> The top cap, .25" thick, will have a flat angled back about 2 deg
                > which I'm hoping I can do w/the milling attachment. If not, I can
                > file it. The angled flat makes the dog assume the correct
                > orientation when the tail vise applies pressure. Material will be
                > either a copper blank cast to near net shape, or 7/8" brass rod.
                > 3. Some wood work, but of course the tools for this are off
                > topic here.
                >
                > What tooling/inserts should I look at for 1&2?
                >
                > Lastly, cutting fluids/lubricants/corrosion inhibitors: I plan on
                > using an old aquarium sump pump I have laying around as the basis of
                > a cutting fluid system for when I'm doing metal. Delivering the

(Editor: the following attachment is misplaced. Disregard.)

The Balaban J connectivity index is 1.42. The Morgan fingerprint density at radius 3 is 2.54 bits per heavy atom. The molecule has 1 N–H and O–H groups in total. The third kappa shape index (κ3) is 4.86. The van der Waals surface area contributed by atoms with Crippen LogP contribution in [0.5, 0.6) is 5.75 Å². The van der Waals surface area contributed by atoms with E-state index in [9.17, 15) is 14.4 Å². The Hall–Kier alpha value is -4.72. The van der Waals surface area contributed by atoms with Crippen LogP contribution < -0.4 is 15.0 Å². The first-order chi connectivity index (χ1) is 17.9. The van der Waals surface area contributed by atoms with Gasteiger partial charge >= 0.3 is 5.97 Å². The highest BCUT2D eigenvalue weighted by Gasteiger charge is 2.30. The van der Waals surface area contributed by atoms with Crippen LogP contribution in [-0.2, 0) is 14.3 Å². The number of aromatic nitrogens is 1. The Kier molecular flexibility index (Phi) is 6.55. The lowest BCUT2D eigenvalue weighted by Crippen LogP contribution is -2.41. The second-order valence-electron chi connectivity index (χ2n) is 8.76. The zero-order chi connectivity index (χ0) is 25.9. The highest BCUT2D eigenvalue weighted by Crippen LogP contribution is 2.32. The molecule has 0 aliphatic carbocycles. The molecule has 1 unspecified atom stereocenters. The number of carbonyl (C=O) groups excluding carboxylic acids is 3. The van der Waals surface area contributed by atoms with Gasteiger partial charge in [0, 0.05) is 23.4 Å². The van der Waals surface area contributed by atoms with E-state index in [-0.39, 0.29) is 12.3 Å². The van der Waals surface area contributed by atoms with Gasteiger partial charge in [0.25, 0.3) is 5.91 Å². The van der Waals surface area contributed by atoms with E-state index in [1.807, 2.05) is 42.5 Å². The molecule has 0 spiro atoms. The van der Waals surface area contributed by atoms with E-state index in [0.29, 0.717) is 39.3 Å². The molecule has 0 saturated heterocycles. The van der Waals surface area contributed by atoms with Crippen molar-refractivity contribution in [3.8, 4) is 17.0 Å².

> fluid, filtering out the chips, and collecting the fluid I can
                > figure out. What I need help with is choosing a fluid. I need
                > something (or an additive) that will help prevent rust, compatible
                > with ferrous and non-ferrous, and (really important) that won't grow
                > mold/bacteria. But, most important above all other
                > considerations, is the lowest possible toxicity.

                I have not yet installed a flood cooling system on the 618 lathe or
                the 4x6 bandsaw, but they are on the list of things I'm fixin to do.
                For the flood coolant system on the knee mill, I use a 50/50 mixture
                of tractor hydraulic oil and paint thinner. This mixture was
                recommended by one of the respected contributors on the
                rec.crafts.metalworking newsgroup several years ago.

                I did not want to use a water-based coolant because I don't like the
                idea of using water on precision equipment, the idea of growing mold